The movement is largely youth led—a reflection of Nigeria’s young and rapidly growing population—and has been spearheaded by peaceful and nonviolent sit-ins and public statements by leading Nigerian intellectuals and artists, both in the country and abroad. In some instances, misinformation campaigns have sought to sow discord and provoke violence—coming on the heels of larger foreign misinformation campaigns and efforts in West Africa. Protesters intent on staying on message have largely ignored such campaigns.
The requests and demands of the movement are informed by a mixed approach due to the various groups involved. The demands include prosecuting the officers involved in abuses, abolishment of the SARS unit and large-scale police reform in Nigeria, among others.
Unfortunately, after several weeks of protest and a moment to unify the country, Buhari missed an opportunity to address the grievances of families and victims of the alleged abuse and violence. In public remarks to the nation, Buhari spoke about the unrest gripping the country, but he failed to directly address the shooting of peaceful protesters at the Lekki toll plaza. “This government will not allow anybody or (any) groups to disrupt the peace of the nation,” he warned in his televised address, urging protesters to “resist the temptation of being used by some subversive elements to cause chaos with the aim of truncating our nascent democracy."
“For you to do otherwise will amount to undermining national security and law and order,” he went on. “Under no circumstances would this be tolerated.” And he responded to criticism from international actors as well as from his fellow African leaders, calling on all of them “to seek to know all the facts available before taking a position, or rushing to judgment and making hasty pronouncements.
For analysts in Nigeria and the broader West African region, Buhari’s tone and delivery was reminiscent of the ghosts of military leaders of a bygone era, including himself when he served. His silence on the Lekki toll gate massacre was even more glaring. For many, including the younger generation, the president seems out of touch with the present moment.
For Nigerians and Africans, the police brutality inside Nigeria’s borders follows a summer of reckoning with police brutality and abuse touched off in the United States after the death of George Floyd. This moment also ushered in a worldwide social media campaign and global protests in solidarity with the Black Lives Matter movement—particularly for continental Africans, many of whom voiced feelings of a pan-diasporan and pan-African solidarity on issues of police abuse. Within Africa, this movement turned the spotlight onto African leaders across the continent’s 54 nations. Nigeria is no exception, as it too suffers from problems with police reform, abuse of citizens, and distrust between civilians and law enforcement.
At the international level, U.N. Secretary-General António Guterres issued a statement denouncing the attacks on innocent civilians. According to the U.N., Guterres “encourages the authorities to swiftly explore avenues to de-escalate the situation” and “reiterates the readiness of the United Nations to support national efforts toward finding a solution.”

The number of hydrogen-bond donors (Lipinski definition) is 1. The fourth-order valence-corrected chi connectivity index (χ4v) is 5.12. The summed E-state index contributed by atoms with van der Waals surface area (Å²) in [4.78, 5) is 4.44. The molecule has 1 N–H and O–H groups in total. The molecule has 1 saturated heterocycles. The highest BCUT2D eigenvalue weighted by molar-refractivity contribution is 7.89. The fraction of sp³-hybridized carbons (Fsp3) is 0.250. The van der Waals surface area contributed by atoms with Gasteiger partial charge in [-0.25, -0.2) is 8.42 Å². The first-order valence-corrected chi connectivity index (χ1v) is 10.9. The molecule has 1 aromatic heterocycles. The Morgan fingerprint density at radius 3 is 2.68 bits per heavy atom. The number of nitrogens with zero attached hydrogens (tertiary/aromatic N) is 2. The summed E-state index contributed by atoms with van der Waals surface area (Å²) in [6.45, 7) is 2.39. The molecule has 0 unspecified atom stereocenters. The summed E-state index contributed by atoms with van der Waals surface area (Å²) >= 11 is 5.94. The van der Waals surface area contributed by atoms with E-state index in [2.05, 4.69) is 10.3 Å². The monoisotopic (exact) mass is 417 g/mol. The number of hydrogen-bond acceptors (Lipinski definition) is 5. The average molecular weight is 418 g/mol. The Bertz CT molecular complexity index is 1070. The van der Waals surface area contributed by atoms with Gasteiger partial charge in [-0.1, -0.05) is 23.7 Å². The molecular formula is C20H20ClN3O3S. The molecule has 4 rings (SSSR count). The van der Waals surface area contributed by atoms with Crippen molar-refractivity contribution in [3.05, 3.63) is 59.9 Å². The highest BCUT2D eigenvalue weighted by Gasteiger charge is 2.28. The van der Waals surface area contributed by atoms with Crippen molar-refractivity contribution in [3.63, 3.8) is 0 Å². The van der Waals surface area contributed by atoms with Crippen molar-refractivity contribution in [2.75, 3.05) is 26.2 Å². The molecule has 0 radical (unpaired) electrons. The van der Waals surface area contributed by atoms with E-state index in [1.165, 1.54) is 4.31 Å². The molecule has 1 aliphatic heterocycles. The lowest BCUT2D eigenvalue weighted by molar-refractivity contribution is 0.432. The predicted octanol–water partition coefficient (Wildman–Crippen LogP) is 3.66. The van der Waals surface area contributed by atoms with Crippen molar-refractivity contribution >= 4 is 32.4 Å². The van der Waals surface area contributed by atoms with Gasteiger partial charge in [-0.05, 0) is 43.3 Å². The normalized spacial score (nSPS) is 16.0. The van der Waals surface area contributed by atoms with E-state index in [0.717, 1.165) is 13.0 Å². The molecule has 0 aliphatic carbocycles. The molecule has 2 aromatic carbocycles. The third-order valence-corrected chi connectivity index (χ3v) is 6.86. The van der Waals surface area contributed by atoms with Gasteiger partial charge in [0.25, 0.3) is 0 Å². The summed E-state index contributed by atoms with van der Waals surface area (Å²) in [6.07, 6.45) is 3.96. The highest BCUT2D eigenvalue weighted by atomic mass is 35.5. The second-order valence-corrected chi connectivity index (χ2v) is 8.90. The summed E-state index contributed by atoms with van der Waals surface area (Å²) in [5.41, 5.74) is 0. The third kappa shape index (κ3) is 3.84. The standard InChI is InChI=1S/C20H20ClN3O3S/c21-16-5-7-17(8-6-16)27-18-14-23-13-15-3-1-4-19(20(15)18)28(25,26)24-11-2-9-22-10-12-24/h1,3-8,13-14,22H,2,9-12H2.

Furthermore, on Oct. 22, U.S. Department of State spokesperson Morgan Orgaus relayed that, as part of an already-scheduled meeting between U.S. diplomats and Nigerian Vice President Yemi Osinbajo, the diplomats raised their concerns about the ongoing violence and widespread protest and “expressed U.S. condemnation of the use of excessive force by military forces who fired on unarmed demonstrators in Lagos.” President-elect Joe Biden has also spoken up publicly about the #ENDSARS campaign, saying, “The United States must stand with Nigerians who are peacefully demonstrating for police reform and seeking an end to corruption in their democracy.” Biden’s comments seem to be addressed both to Nigerian citizens and to members of the Nigerian diaspora in the United States.
Nigerians and President Buhari are not alone in the difficult task of restoring order and transparency, and instituting internal reviews and mechanisms for police reform. International pressure and regional bodies are pushing for Buhari to take seriously regional and international mandates to protect citizens and society. For example, the International Bill of Human Rights, the African Charter on Human and Peoples’ Rights, and the Constitution of the Federal Republic of Nigeria 1999 (as amended) all offer binding principles to uphold in order to protect Nigerians citizens. Solutions are neither easy nor swift, but with consultation and collaboration with those affected, problems can be solved. The jury is still out on the direction in which Buhari is going—but at a minimum his administration is taking these concerns seriously.
With other countries, including the United States, struggling to reform law enforcement, Nigerians aren’t alone on their journey to find the right solutions to the problem of police abuses. For Nigerians and citizens who are publicly advocating for change, only time will tell which direction this will go. But, with consultation, and meaningful dialogue and change, there is a window for moving Nigeria, the region and Africa in the right direction.